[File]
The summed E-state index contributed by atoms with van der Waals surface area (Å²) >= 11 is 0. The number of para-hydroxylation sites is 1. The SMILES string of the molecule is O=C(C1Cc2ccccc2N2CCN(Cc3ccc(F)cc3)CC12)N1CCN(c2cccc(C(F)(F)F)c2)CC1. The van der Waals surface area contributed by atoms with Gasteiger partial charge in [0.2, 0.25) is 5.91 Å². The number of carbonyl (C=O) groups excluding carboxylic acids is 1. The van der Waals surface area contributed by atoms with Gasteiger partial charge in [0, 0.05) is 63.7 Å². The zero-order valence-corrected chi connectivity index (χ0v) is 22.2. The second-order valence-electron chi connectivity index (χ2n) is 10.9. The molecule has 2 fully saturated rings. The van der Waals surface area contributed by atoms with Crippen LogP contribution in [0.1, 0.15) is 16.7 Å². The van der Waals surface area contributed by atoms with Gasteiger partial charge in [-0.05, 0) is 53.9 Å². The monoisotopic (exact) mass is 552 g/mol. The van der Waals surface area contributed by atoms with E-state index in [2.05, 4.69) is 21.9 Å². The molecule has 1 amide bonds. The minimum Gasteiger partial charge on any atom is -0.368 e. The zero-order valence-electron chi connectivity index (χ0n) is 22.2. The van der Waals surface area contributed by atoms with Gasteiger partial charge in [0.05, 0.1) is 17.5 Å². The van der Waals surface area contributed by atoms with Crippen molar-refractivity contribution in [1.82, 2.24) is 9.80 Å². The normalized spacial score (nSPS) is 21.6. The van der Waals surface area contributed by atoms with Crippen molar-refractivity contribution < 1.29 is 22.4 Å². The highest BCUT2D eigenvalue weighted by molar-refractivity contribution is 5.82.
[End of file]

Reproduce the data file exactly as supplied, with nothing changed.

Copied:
The summed E-state index contributed by atoms with van der Waals surface area (Å²) >= 11 is 0. The number of para-hydroxylation sites is 1. The SMILES string of the molecule is O=C(C1Cc2ccccc2N2CCN(Cc3ccc(F)cc3)CC12)N1CCN(c2cccc(C(F)(F)F)c2)CC1. The van der Waals surface area contributed by atoms with Gasteiger partial charge in [0.2, 0.25) is 5.91 Å². The number of carbonyl (C=O) groups excluding carboxylic acids is 1. The van der Waals surface area contributed by atoms with Gasteiger partial charge in [0, 0.05) is 63.7 Å². The zero-order valence-corrected chi connectivity index (χ0v) is 22.2. The second-order valence-electron chi connectivity index (χ2n) is 10.9. The molecule has 2 fully saturated rings. The van der Waals surface area contributed by atoms with Crippen LogP contribution in [0.1, 0.15) is 16.7 Å². The van der Waals surface area contributed by atoms with Gasteiger partial charge in [-0.05, 0) is 53.9 Å². The monoisotopic (exact) mass is 552 g/mol. The van der Waals surface area contributed by atoms with E-state index in [2.05, 4.69) is 21.9 Å². The molecule has 1 amide bonds. The minimum Gasteiger partial charge on any atom is -0.368 e. The zero-order valence-electron chi connectivity index (χ0n) is 22.2. The van der Waals surface area contributed by atoms with Gasteiger partial charge in [0.05, 0.1) is 17.5 Å². The van der Waals surface area contributed by atoms with Crippen molar-refractivity contribution in [1.82, 2.24) is 9.80 Å². The normalized spacial score (nSPS) is 21.6. The van der Waals surface area contributed by atoms with Crippen molar-refractivity contribution < 1.29 is 22.4 Å². The highest BCUT2D eigenvalue weighted by molar-refractivity contribution is 5.82.